House Speaker Nancy Pelosi promised last November 13 at an AFL-CIO rally that she and the incoming Democratic-controlled House of Representatives would “move on card check.” Less than four months later, she’s delivered. On Thursday, March 1, the House passed legislation by a 241-185 margin that would make it easier for unions to coerce workers into joining. Just two Democrats – Gene Taylor (Mississippi) and Dan Boren (Oklahoma) – crossed party lines to vote against it. The Employee Free Choice Act (H.R. 800), as it is called, sponsored by Rep. George Miller, D-Calif. (in photo), would force employers to recognize a union as an exclusive bargaining agent if it secures a majority of signatures from affected workers, effectively bypassing the secret-ballot process. The Senate, with a narrow Democrat majority, appears much less likely to pass its own “card-check” bill, despite the aggressive support of Ted Kennedy, D-Mass. And if it does pass such a bill, this one probably will be even less veto-proof than the House version. And President Bush has indicated he will veto the House bill.
Organized labor officials defend card checks as necessary to protect workers from union-busting employers. They insist that obtaining card signatures from workers, whether at their work place, home or elsewhere, is a more simple and fair way of seeking representation than going through a National Labor Relations Board-certified election. Rep. Miller says the electoral process “allows irresponsible employers to harass, coerce, intimidate, reassign and even fire workers who support a union.” Critics of the card check bill retort that the secret ballot is the essence of free choice. “We are standing on this floor, considering this bill, and ultimately, casting our votes at the end of this debate because of the power of the secret ballot,” said Rep. Howard P. “Buck” McKeon, R-Calif. “The privacy and sanctity of the secret ballot is the beauty and the backbone of this democratic process.” Critics also note that the National Labor Relations Act from the start has outlawed employer retaliation against workers who try to organize or join a union. The card check bill, they argue, is about granting privileges, not protecting rights.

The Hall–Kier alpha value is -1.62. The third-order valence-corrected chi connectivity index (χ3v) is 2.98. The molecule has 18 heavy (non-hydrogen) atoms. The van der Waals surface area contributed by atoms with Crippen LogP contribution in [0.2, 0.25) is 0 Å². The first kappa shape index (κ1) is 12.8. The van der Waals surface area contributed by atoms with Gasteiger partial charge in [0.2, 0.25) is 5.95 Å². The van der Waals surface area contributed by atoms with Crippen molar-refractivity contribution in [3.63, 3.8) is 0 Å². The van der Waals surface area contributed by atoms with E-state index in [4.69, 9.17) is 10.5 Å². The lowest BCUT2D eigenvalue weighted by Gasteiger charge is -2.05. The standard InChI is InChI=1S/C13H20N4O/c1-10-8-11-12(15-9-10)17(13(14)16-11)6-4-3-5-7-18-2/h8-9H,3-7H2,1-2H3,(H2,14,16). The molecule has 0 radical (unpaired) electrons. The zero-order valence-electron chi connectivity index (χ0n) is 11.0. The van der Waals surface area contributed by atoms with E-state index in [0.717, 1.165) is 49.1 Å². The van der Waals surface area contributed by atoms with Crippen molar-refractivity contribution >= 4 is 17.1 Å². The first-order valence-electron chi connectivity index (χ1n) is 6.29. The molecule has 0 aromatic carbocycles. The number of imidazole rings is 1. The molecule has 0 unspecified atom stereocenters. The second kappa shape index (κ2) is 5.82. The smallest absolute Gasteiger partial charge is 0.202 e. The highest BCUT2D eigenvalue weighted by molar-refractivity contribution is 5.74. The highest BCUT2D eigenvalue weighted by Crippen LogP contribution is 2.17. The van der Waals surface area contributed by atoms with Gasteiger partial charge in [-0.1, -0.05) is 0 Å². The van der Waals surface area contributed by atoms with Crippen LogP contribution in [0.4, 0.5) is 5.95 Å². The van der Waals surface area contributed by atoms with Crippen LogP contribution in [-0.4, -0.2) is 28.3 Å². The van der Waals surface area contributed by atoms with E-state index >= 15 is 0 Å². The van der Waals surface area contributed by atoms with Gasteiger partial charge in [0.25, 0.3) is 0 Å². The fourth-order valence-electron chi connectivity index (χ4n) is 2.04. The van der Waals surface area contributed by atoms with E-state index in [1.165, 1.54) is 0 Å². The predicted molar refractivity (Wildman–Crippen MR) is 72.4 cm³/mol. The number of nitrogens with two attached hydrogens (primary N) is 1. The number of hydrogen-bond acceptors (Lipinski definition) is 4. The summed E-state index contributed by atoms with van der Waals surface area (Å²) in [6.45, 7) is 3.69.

Card checks, unlike elections, are not federally supervised. That creates a problem for employees who don’t want to join a union at all or at least the union going around collecting signatures. Unions, in fact, have a long track record of turning card checks into vehicles for intimidating workers who say “no.” The 1947 Taft-Hartley amendments to the NLRA, in response to reports of widespread union bullying, contained a provision mandating worker access to the secret ballot. But card check harassment has continued right up to the present. The HR Policy Association, a Washington-based research group, reported in 2004 that card checks often have “resulted in deceptions, coercion and other abuses.” From organized labor’s standpoint, desperate times call for desperate measures. According to the Bureau of Labor Statistics, unions in 2006 represented a mere 12 percent of all U.S. workers, and just 7.4 percent of those in the private sector.
Senate Minority Leader Mitch McConnell, R-Ky., has vowed to oppose the bill. “We will not allow the progress already made on behalf of U.S. workers to be undone, nor will we allow coercion by employers or unions,” he said. President Bush has vowed to veto the bill should it land on his desk. Even if it doesn’t become law this time around, the unions and their Democratic allies are adamant. If the party captures the White House in 2008 while maintaining a majority in both houses of Congress, a card-check law will be all but a done deal. “This issue isn’t going away because the Democrats are starting to believe in it,” remarked Peter Morici, a University of Maryland business professor and a former chief economist at the U.S. International Trade Commission. It would appear the party is well past the starting stage. (Washington Times, 3/2/07; other sources).